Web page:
Recently new methods and data (e.g. tilt angles derived from space-based magnetograms) have been included into the studies. For example, Dasi-Espuig et al. (2010, 2013) initiated the study of cycle-to-cycle dependence of the average tilt angles. Li & Ulrich (2012) developed a new method to derive tilt angles from MW and SOHO/MDI magnetograms. They started to investigate the median tilt angle instead of the mean tilt angle, and they found a persistent asymmetry between the median tilt angles measured in the northern and southern hemispheres in all latitudinal ranges. McClintock & Norton (2013) also paid attention to the differences between hemispheres and cycles and they suggested a revision of Joy’s law equations. It is widely accepted that the tilt angle is primarily due to the Coriolis force acting on initially untilted rising magnetic flux tubes (e.g. Wang & Sheeley 1991; D’Silva & Choudhuri 1993) but some authors (Sivaraman et al. 2007; Kosovichev & Stenflo 2008; Stenflo & Kosovichev 2012) have questioned this explanation arguing that the tilt is already established in the source region inside the Sun. Tlatov et al. (2013) revealed a new dynamo pattern by separating the tilt angles of large and small solar bipoles. Jiang et al. (2014) studied the tilt angle scatter in the framework of Babcock-Leighton dynamo models by using the data bases. They concluded that the tilt angle scatter has a significant impact on the variability of the solar cycle strength. These examples show that a number of new ideas and questions have arisen concerning the tilt angles recently. To reveal more details and answer the open questions, the studies need extended homogeneous long-term measurements of tilt angles or cross-calibration of various data sets derived with different methods.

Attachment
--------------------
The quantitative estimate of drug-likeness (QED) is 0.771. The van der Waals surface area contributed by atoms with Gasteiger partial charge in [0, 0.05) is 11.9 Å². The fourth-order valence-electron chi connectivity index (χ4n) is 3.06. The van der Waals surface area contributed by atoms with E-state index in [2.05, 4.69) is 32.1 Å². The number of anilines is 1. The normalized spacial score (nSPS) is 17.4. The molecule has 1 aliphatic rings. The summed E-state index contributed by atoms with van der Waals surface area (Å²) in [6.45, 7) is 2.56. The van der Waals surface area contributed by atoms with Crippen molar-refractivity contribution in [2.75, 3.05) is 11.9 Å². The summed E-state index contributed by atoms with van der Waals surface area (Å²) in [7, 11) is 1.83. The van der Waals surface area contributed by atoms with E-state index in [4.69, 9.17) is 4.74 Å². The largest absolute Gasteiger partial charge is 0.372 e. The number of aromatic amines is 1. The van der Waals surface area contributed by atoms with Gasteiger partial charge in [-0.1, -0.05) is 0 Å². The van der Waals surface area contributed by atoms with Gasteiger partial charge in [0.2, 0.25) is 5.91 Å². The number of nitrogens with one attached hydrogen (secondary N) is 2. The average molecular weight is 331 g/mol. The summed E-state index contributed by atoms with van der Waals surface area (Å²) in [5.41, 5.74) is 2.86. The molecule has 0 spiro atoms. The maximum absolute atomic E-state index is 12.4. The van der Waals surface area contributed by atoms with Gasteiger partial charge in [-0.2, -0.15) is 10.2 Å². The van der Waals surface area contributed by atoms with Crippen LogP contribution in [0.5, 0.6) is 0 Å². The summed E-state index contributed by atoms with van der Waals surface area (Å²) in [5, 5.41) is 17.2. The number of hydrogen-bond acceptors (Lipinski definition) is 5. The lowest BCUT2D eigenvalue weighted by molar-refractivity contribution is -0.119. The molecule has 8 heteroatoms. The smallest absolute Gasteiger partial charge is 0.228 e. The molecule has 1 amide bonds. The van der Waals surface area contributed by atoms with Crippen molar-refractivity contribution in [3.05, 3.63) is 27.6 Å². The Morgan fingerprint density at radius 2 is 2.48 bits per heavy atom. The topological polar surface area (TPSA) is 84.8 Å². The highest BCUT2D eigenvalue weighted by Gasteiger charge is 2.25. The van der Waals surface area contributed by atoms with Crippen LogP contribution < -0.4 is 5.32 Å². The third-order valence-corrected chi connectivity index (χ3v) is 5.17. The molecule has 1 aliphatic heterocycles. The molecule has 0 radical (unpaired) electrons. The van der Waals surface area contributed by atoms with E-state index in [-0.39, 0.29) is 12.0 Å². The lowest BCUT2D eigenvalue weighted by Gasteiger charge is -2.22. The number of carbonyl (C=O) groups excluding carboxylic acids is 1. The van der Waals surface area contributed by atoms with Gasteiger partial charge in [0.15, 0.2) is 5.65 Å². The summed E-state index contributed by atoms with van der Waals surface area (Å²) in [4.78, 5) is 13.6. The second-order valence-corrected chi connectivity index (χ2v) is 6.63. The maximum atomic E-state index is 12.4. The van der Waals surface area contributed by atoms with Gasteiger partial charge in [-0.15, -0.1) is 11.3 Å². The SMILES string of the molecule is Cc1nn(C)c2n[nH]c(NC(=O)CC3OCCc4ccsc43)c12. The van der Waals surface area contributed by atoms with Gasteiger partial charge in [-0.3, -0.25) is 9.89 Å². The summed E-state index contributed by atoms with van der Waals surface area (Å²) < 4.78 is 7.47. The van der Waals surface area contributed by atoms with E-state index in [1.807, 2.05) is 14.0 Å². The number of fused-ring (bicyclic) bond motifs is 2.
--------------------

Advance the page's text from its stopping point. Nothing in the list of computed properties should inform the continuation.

The longest sunspot group tilt angle data set available after the termination of data bases has been derived recently from . The tilt angles can be also compared with the tilt angles derived from the SOHO/MDI-Debrecen Data () catalogue with or without considering the magnetic polarity information. In this study, we analyse and compare sunspot group data available in various data bases (, , ), and some new data derived for the purpose of comparison presented in this paper. The aim of this study is to reveal the special characteristics of these data bases and to look for various filters that can be used to decrease the differences between them.

2 Data

The 3 data (Győri, Baranyi & Ludmány 2011) are measured on daily white-light full-disk photographic plates, which are mainly taken at Debrecen Heliophysical Observatory and its Gyula Observing Station but, in some cases, the data derived from observations of cooperating ground-based observatories or from space-borne images. covers the years starting with 1974 with one observation/day time resolution and it contains the position and (whole and umbral) area data for all sunspot groups and each spot in them. These data allow deriving tilt angle data from them. By using the umbral data of , the umbral tilt angle () of the sunspot groups can be determined in a similar way as it was done at after measuring only umbral areas. In addition, a new type of tilt angle () can be derived from by using the whole spot area (WS) of the spots and pores (). The calculation of the tilt angle data follows the traditional way in both cases (Howard, 1991b):